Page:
What You Do is Not What They Want

As Featured On EzineArticles

Customers buy what your business sells. Seems simple enough, right?

If only it were that easy. Before customers can buy from you, they have to find you. That’s the difficult part.

Bigger firms get round this by spending large sums in market research, branding, advertising, and sales. By building on their current relationships and reputation, they can extend their reach into their existing customer base. They can also leverage off their historic performance and invest past profits in creating new markets and offerings.

But not small business owners. They don’t have the luxury of either spending power or the width and depth of relationships from which to build.

Yet then there’s the internet, which has seemingly made it all very easy for businesses small and large. Your prospective customers type in what they’re looking for and, hey, presto! They find you!

Again, if only it were that simple.

Succeeding in growing a business means being easy to find on the internet. Yes, referrals will bring in new business, and, yes, the network of contacts will generate new enquiries. But these aren’t enough in themselves to accelerate growth to the point where business really takes off. Passive forms of promotional activity like advertising, sponsorship, and mail shots fail to achieve required results; even telesales activities don’t generate enough levels of interest.

So how do you get found on the internet? The answer lies in keywords. They’re the basic building block of that thing called Search Engine Optimisation (SEO), because a search engine scours the entire internet for web pages it considers most relevant to the keywords users type in. If, however, after a few gos at typing in search terms, a search engine’s results are too abstract or off-topic, users will either use another search engine or abandon the internet altogether. A search engine therefore has a vested interest in generating the right responses to any enquiry.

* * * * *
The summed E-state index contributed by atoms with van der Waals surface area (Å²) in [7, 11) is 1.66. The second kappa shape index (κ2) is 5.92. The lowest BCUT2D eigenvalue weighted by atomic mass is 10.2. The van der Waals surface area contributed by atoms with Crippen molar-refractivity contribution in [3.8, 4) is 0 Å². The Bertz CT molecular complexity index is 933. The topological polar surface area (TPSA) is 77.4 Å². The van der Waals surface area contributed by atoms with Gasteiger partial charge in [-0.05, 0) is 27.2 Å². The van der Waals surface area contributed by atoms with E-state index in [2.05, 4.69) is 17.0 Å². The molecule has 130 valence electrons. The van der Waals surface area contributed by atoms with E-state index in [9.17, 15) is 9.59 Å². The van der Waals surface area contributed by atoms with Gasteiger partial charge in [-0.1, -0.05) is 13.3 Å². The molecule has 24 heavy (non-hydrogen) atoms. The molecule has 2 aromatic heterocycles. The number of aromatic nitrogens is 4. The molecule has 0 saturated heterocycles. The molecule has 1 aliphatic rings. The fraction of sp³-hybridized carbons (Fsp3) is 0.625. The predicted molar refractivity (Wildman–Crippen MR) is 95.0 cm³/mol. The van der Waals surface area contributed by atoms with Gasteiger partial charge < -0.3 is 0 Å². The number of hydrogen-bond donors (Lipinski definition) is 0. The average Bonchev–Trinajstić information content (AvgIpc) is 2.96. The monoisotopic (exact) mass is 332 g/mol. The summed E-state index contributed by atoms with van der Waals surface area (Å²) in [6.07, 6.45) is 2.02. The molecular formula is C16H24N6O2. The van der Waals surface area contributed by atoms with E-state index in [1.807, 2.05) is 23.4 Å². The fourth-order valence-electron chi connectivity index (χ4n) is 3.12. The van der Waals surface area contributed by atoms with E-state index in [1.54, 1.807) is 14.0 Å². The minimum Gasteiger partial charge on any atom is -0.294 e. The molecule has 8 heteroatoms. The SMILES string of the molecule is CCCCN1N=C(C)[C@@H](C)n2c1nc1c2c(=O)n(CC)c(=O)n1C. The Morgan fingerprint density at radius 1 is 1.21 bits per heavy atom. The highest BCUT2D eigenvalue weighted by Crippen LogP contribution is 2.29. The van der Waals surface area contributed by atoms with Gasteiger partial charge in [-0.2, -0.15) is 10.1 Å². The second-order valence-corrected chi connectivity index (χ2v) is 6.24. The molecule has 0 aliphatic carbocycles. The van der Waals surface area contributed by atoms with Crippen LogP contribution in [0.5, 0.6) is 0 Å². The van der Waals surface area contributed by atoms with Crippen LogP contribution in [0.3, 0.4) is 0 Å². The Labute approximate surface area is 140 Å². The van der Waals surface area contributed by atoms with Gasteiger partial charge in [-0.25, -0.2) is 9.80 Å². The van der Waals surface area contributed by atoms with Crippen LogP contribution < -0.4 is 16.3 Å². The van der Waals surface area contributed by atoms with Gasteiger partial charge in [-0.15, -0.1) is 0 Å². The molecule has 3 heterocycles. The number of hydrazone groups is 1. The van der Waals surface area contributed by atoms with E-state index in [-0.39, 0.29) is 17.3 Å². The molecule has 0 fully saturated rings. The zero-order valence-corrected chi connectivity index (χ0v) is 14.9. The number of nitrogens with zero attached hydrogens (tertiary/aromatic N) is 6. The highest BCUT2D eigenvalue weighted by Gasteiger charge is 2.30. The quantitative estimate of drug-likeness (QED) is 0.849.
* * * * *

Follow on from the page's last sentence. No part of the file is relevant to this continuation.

There are multiple search engines, but Google is the dominant force with its cunning algorithm, ranking its search results in a way that makes it easier for you to find what you’re looking for and harder for web masters to cheat. This algorithm is probably the most closely guarded secret on the planet because website builders are constantly seeking to get round it so their pages rank at the top.

Where does all this leave you, the small business owner? Basically, you have to determine exactly what your prospective customer would type into the search engine to find you. Compile as many possibilities as you can, be they responses from existing customers, keywords you can reasonably deduce given the nature of your product or service, or online tools like Google Analytics or WordPress Stats that show exactly what search terms have brought people to your site. Review these possibilities and find the repetitions, the words and phrases that people use to describe what their problem is and what they’re seeking to solve it.

Once you have these specific terms, describe what you do in light of them. Forget the usual exhortations and boasts of past expertise and excellence. Forget the bells and whistles and reader-unfriendly tricks to SEO. Optimise your website by writing content people actually want to read, giving relevant information using relevant keywords that will incline Google to rank your site near the top of its results, exactly where your prospective customer is looking.

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1 Comment

  1. Very good article. If small businesses followed your advice, I would probably get a lot less work!

    I would just add to your comment about writing what your prospective customers want to read – it’s not about what you are selling, but what they are buying.

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